Wine Spectator scores a gaggle of kosher Israeli Wines
- 2009 Bazelet HaGolan Cabernet Sauvignon – 90
- 2007 Binyamina Cave – 90
- 2009 Yarden Chardonnay – 89
- 2008 Yarden Pinot Noir – 89
- 2009 Domaine du Castel Petite Castel – 89
- 2009 Segal Chardonnay, Special Reserve – 89
- 2007 Barkan Cabernet Sauvignon, Reserve – 88
- 2007 Barkan Merlot, Reserve – 88
- 2009 Binyamina Cabernet Sauvignon/Petite Verdot, Yogev – 88
- 2009 Dalton Cabernet Sauvignon/Merlot/Cabernet Franc Alma – 88
- 2009 Segal Merlot, Special Reserve – 87
- 2009 Galil Yiron – 87
- 2010 Teperberg Meritage – 86
- 2007 Binyamina Merlot, Reserve – 85
- 2010 Barkan Merlot/Argaman, Classic – 85
- 2009 Binyamina Cabernet Sauvignon/Merlot, Yogev – 85
- 2010 Segal Merlot/Cabernet Franc/Cabernet Sauvignon, Fusion- 85
- 2009 Binyamina Sauvignon Blanc/Chardonnay, Yogev – 84
- 2010 Barkan Pinot Noir, Classic – 83
- 2009 Binyamina Cabernet Sauvignon/Shiraz, Yogev – 83
- 2007 Binyamina Zinfandel, Reserve – 82
Personally, I have a few things to comment here. First of all I am so very happy to see Israel again being taken seriously and having their wines scored, whether for the good or the bad.
Secondly, these scores are VERY much in line with expectations, though there are a few shockers in there as well, more on that soon. The wines that were tasted were not blockbuster superstars, on the contrary these were second tier wines, for the most part, and many of which we have scored in the very same manner. In other words, the reason why these “low” scores are such good news is that they are VERY legitimate scores for the wines reviewed.
There are a few wines that some may balk at, score wise. However, the 2009 Yiron is not one of them, as the 2009 vintage was solid but not great for the Yiron label. The 2008 Yarden Pinot Noir is nice, but it has that overly sweet notes that are a problem for the Wine Spectator and the Wine Advocate.
One may say that the Cave is the superstar of the wine list and it received the score it deserved. The wine is lovely, but not a wine that blows me away. The Cave wines have been improving, but clearly a wine that is overpriced for the category and its quality. The same could be said for the 2009 Petite Castel, which may well be the second superstar, however, it too was scored very much in line with its quality. The Cave and the Petite Castel are both fine wines, but overpriced for their category and quality.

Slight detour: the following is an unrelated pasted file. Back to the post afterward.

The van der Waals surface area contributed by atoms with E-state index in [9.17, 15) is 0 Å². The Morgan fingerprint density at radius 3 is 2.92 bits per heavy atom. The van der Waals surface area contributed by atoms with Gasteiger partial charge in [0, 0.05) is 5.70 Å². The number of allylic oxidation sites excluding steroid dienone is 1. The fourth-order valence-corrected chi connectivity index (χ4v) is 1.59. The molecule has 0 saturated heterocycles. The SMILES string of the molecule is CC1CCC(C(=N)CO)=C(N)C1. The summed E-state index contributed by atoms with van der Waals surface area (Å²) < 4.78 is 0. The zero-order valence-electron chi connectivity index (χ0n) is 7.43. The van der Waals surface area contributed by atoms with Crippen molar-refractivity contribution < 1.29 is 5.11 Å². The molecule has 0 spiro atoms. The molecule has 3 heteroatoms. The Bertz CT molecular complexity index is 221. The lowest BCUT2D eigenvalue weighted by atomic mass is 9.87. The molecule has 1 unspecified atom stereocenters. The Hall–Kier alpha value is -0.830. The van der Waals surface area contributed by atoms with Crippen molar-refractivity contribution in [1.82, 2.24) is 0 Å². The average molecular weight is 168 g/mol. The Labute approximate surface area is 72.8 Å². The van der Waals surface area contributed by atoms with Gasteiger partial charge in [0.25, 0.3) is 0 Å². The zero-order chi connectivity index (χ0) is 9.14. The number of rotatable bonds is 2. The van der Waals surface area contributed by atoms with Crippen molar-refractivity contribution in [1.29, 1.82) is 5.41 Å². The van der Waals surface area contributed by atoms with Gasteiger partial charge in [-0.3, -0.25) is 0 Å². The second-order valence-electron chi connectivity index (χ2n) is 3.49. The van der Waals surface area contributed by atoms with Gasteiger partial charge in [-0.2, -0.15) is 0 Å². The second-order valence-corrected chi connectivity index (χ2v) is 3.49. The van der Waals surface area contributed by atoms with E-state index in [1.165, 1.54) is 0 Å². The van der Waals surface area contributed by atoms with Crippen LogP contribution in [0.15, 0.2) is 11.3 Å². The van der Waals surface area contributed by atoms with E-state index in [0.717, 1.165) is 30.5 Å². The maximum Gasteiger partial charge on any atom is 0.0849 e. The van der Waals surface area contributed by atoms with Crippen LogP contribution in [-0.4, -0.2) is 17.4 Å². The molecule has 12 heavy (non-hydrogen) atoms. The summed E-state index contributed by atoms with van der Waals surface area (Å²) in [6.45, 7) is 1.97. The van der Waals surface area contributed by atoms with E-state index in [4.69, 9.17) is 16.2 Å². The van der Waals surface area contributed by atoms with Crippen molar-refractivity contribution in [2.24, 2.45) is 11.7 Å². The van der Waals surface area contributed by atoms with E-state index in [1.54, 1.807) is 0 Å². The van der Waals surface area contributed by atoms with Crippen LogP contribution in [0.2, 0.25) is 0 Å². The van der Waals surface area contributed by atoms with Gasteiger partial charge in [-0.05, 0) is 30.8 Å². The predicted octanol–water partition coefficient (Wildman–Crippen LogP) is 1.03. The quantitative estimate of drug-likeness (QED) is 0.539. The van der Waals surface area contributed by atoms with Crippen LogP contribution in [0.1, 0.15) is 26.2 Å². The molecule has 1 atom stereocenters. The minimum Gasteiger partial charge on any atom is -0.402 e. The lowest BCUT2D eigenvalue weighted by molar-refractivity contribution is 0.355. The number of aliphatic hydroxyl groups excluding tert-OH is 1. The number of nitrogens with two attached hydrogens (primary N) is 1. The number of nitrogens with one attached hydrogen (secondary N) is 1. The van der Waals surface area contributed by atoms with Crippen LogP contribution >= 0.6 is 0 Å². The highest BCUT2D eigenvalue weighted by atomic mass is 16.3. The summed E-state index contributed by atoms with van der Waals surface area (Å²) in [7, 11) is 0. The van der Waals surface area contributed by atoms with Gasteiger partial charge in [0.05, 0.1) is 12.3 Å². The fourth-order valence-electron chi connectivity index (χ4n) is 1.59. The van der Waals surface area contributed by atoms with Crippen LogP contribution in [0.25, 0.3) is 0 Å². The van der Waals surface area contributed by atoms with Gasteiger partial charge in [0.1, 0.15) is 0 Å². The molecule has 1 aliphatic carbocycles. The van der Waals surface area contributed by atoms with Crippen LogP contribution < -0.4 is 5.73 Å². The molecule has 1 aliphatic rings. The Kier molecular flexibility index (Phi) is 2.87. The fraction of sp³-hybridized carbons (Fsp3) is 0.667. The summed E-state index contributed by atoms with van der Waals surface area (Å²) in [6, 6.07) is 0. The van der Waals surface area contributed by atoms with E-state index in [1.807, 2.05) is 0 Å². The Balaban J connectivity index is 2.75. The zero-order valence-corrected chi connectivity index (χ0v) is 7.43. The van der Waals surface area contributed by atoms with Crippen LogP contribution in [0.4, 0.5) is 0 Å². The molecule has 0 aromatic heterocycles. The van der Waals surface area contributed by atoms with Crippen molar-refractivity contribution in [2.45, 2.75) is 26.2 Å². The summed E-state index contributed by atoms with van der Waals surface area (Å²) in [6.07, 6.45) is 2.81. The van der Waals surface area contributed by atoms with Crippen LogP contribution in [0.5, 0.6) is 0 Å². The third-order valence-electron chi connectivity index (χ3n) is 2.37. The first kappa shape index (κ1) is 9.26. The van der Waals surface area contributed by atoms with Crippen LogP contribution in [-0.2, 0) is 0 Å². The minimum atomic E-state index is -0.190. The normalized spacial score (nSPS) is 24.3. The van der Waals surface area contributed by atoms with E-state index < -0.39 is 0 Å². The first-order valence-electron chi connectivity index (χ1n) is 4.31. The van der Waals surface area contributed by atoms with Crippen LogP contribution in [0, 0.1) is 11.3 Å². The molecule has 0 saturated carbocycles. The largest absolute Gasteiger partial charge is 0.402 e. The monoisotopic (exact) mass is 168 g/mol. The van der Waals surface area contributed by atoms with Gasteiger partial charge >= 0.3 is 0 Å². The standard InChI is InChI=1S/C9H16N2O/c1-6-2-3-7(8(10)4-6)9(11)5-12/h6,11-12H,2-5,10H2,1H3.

If there was a shock, it was on Mr. Marcus’s (Kim is NOT a female by the way) drink by dates. Most of them were in line with what I would have expected, accepting for the Cave and Yiron. Kim has them as drink now, which while I am not a huge fan of the 2007 Cave, seems a bit short, but will probably be correct. We had the wine in March and it still had good mouth coating tannins – but that is just my opinion. In the end drinking it now will not disappoint.
Please buy a copy of the Wine Spectator and support this wonderful magazine, like I do! The wine world needs unbiased wine opinions. I am just so happy to see Israeli and kosher wines starting to get into the lime light and showing their QPR (Quality to Price) potential. The vast majority of these wines cost less than $20, and they mostly scored between an 85 to an 89, meaning quality wine for a quality price. No blockbuster wines, rather solid wines for a great price. In other words, a few single and doubles – but hey if bunched together, like in this wine review, they score a WHOLE bunch of runs!
Congratulations to the wineries and to their importers (Royal and Yarden/Galil) for a great review and for the showing the world, that Israel has fine quality wines for a great price! Also, many of the wines reviewed are mevushal! I do not know if the 2007 Cave bottle that was reviwed was mevushal or not, but I doubt it as most of the mevushal run of the Cave wines are sold exclusively to restaurants for their customers.
My wine notes on some of the wines listed above:
2007 Binyamina Cave – Score: A-
The wine is a blend of 65% Cabernet Sauvignon, 33% Merlot and 2% Petit Verdot, each fermented and oak-aged separately for 24 months before the final blend was decided upon. The nose is classic in its Bordeaux style, though without much to any minerality. The nose starts with ripe blackberry, raspberry, graphite, crushed herb, forest berries, and a light hint of date or raisin. The mouth shows good fruit, more raisin, clear oak influence, all tied together nicely with mouth coating tannin. The finish is long with vanilla, bright plum, nice cedar, tobacco, and lovely green notes at the end.
2009 Petit Castel – Score: B++ to A-
The wine is a blend of 60% Merlot and 40% Cabernet Sauvignon. The nose on this garnet colored wine (from a newly bottled bottle) is rich with chocolate, oak, blackberry, mint or eucalyptus, ripe plum, and currant. The mouth on this semi mouth coating wine is rich with black fruit, raspberry, currant, softening tannins, and cedar all wrapped together to make for a lovely and soft mouth. The finish is long and spicy with tobacco, mint, ripe fruit, and a hint of leather.
Posted on June 5, 2012, in Food and drink, Israel, Israeli Wine, Kosher Red Wine, Kosher Wine, Wine and tagged Binyamina Winery, Domaine du Castel, Petit Castel, Wine Spectator, Yarden Winery, Yiron. Bookmark the permalink. 5 Comments.